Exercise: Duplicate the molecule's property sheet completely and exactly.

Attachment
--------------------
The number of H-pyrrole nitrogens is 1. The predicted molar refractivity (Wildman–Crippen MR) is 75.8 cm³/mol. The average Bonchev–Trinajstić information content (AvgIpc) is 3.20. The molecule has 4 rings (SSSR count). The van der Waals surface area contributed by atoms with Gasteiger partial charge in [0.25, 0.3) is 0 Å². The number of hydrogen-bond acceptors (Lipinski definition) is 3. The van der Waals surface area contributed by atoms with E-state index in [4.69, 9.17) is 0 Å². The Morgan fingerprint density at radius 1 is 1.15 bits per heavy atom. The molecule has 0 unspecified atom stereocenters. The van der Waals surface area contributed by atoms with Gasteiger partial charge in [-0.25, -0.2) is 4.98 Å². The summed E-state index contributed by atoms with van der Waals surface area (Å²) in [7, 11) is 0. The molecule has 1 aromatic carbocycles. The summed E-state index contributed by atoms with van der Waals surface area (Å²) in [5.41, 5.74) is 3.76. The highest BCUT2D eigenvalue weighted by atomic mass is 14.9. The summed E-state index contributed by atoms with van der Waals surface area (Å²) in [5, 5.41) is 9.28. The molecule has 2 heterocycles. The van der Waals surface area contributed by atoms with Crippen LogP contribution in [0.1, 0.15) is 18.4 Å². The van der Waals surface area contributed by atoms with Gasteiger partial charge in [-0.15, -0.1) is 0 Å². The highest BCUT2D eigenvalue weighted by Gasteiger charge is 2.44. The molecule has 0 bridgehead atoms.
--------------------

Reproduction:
The number of H-pyrrole nitrogens is 1. The predicted molar refractivity (Wildman–Crippen MR) is 75.8 cm³/mol. The average Bonchev–Trinajstić information content (AvgIpc) is 3.20. The molecule has 4 rings (SSSR count). The van der Waals surface area contributed by atoms with Gasteiger partial charge in [0.25, 0.3) is 0 Å². The number of hydrogen-bond acceptors (Lipinski definition) is 3. The van der Waals surface area contributed by atoms with E-state index in [4.69, 9.17) is 0 Å². The Morgan fingerprint density at radius 1 is 1.15 bits per heavy atom. The molecule has 0 unspecified atom stereocenters. The van der Waals surface area contributed by atoms with Gasteiger partial charge in [-0.25, -0.2) is 4.98 Å². The summed E-state index contributed by atoms with van der Waals surface area (Å²) in [7, 11) is 0. The molecule has 1 aromatic carbocycles. The summed E-state index contributed by atoms with van der Waals surface area (Å²) in [5.41, 5.74) is 3.76. The highest BCUT2D eigenvalue weighted by atomic mass is 14.9. The summed E-state index contributed by atoms with van der Waals surface area (Å²) in [5, 5.41) is 9.28. The molecule has 2 heterocycles. The van der Waals surface area contributed by atoms with Crippen LogP contribution in [0.1, 0.15) is 18.4 Å². The van der Waals surface area contributed by atoms with Gasteiger partial charge in [-0.15, -0.1) is 0 Å². The highest BCUT2D eigenvalue weighted by Gasteiger charge is 2.44. The molecule has 0 bridgehead atoms.